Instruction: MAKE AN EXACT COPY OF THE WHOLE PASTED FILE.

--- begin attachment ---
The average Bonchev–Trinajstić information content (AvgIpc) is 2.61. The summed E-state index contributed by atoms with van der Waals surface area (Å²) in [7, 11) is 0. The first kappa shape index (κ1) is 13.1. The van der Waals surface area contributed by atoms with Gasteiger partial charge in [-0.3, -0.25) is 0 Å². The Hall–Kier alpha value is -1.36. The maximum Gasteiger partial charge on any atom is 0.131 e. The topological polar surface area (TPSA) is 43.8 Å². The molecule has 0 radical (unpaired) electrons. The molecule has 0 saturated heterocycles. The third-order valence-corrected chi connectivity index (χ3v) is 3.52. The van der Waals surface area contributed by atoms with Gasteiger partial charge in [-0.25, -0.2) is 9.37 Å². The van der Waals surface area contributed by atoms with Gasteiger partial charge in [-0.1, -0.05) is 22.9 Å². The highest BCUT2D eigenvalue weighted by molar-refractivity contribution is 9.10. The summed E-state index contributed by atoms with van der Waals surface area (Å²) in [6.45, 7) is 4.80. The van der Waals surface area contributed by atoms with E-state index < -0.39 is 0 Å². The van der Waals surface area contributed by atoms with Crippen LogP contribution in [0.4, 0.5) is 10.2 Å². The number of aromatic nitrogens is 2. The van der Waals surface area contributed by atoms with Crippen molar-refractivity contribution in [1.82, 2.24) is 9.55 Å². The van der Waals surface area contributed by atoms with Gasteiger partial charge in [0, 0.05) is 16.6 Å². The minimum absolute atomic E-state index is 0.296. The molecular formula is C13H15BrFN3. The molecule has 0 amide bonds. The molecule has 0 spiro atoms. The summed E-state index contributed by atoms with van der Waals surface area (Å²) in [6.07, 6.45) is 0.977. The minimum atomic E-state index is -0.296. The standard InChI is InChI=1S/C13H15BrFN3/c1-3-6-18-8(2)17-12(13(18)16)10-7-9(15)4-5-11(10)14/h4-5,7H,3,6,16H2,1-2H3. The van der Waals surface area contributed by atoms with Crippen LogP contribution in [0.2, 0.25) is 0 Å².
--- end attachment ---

The average Bonchev–Trinajstić information content (AvgIpc) is 2.61. The summed E-state index contributed by atoms with van der Waals surface area (Å²) in [7, 11) is 0. The first kappa shape index (κ1) is 13.1. The van der Waals surface area contributed by atoms with Gasteiger partial charge in [-0.3, -0.25) is 0 Å². The Hall–Kier alpha value is -1.36. The maximum Gasteiger partial charge on any atom is 0.131 e. The topological polar surface area (TPSA) is 43.8 Å². The molecule has 0 radical (unpaired) electrons. The molecule has 0 saturated heterocycles. The third-order valence-corrected chi connectivity index (χ3v) is 3.52. The van der Waals surface area contributed by atoms with Gasteiger partial charge in [-0.25, -0.2) is 9.37 Å². The van der Waals surface area contributed by atoms with Gasteiger partial charge in [-0.1, -0.05) is 22.9 Å². The highest BCUT2D eigenvalue weighted by molar-refractivity contribution is 9.10. The summed E-state index contributed by atoms with van der Waals surface area (Å²) in [6.45, 7) is 4.80. The van der Waals surface area contributed by atoms with E-state index < -0.39 is 0 Å². The van der Waals surface area contributed by atoms with Crippen LogP contribution in [0.4, 0.5) is 10.2 Å². The number of aromatic nitrogens is 2. The van der Waals surface area contributed by atoms with Crippen molar-refractivity contribution in [1.82, 2.24) is 9.55 Å². The van der Waals surface area contributed by atoms with Gasteiger partial charge in [0, 0.05) is 16.6 Å². The minimum absolute atomic E-state index is 0.296. The molecular formula is C13H15BrFN3. The molecule has 0 amide bonds. The molecule has 0 spiro atoms. The summed E-state index contributed by atoms with van der Waals surface area (Å²) in [6.07, 6.45) is 0.977. The minimum atomic E-state index is -0.296. The standard InChI is InChI=1S/C13H15BrFN3/c1-3-6-18-8(2)17-12(13(18)16)10-7-9(15)4-5-11(10)14/h4-5,7H,3,6,16H2,1-2H3. The van der Waals surface area contributed by atoms with Crippen LogP contribution in [0.2, 0.25) is 0 Å².